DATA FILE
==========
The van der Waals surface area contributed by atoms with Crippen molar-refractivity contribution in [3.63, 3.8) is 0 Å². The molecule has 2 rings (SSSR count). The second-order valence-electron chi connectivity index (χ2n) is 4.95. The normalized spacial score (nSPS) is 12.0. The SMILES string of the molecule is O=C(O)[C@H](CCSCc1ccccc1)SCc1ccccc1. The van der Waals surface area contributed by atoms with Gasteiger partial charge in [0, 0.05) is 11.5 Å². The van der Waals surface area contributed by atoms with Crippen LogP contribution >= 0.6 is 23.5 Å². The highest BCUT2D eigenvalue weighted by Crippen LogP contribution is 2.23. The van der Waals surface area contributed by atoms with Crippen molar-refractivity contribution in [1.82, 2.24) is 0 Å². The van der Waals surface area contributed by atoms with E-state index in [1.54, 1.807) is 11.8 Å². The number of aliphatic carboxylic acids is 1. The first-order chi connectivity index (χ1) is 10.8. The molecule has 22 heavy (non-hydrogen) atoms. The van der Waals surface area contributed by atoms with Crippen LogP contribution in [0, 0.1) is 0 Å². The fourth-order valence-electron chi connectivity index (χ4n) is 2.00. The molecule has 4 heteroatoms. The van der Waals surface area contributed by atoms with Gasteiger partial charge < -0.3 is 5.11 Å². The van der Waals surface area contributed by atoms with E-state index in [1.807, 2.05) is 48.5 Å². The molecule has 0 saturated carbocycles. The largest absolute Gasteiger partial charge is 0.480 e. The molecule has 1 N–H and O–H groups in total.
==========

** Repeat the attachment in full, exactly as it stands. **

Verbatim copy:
The van der Waals surface area contributed by atoms with Crippen molar-refractivity contribution in [3.63, 3.8) is 0 Å². The molecule has 2 rings (SSSR count). The second-order valence-electron chi connectivity index (χ2n) is 4.95. The normalized spacial score (nSPS) is 12.0. The SMILES string of the molecule is O=C(O)[C@H](CCSCc1ccccc1)SCc1ccccc1. The van der Waals surface area contributed by atoms with Gasteiger partial charge in [0, 0.05) is 11.5 Å². The van der Waals surface area contributed by atoms with Crippen LogP contribution >= 0.6 is 23.5 Å². The highest BCUT2D eigenvalue weighted by Crippen LogP contribution is 2.23. The van der Waals surface area contributed by atoms with Crippen molar-refractivity contribution in [1.82, 2.24) is 0 Å². The van der Waals surface area contributed by atoms with E-state index in [1.54, 1.807) is 11.8 Å². The number of aliphatic carboxylic acids is 1. The first-order chi connectivity index (χ1) is 10.8. The molecule has 22 heavy (non-hydrogen) atoms. The van der Waals surface area contributed by atoms with Crippen LogP contribution in [0, 0.1) is 0 Å². The fourth-order valence-electron chi connectivity index (χ4n) is 2.00. The molecule has 4 heteroatoms. The van der Waals surface area contributed by atoms with Gasteiger partial charge < -0.3 is 5.11 Å². The van der Waals surface area contributed by atoms with E-state index in [1.807, 2.05) is 48.5 Å². The molecule has 0 saturated carbocycles. The largest absolute Gasteiger partial charge is 0.480 e. The molecule has 1 N–H and O–H groups in total.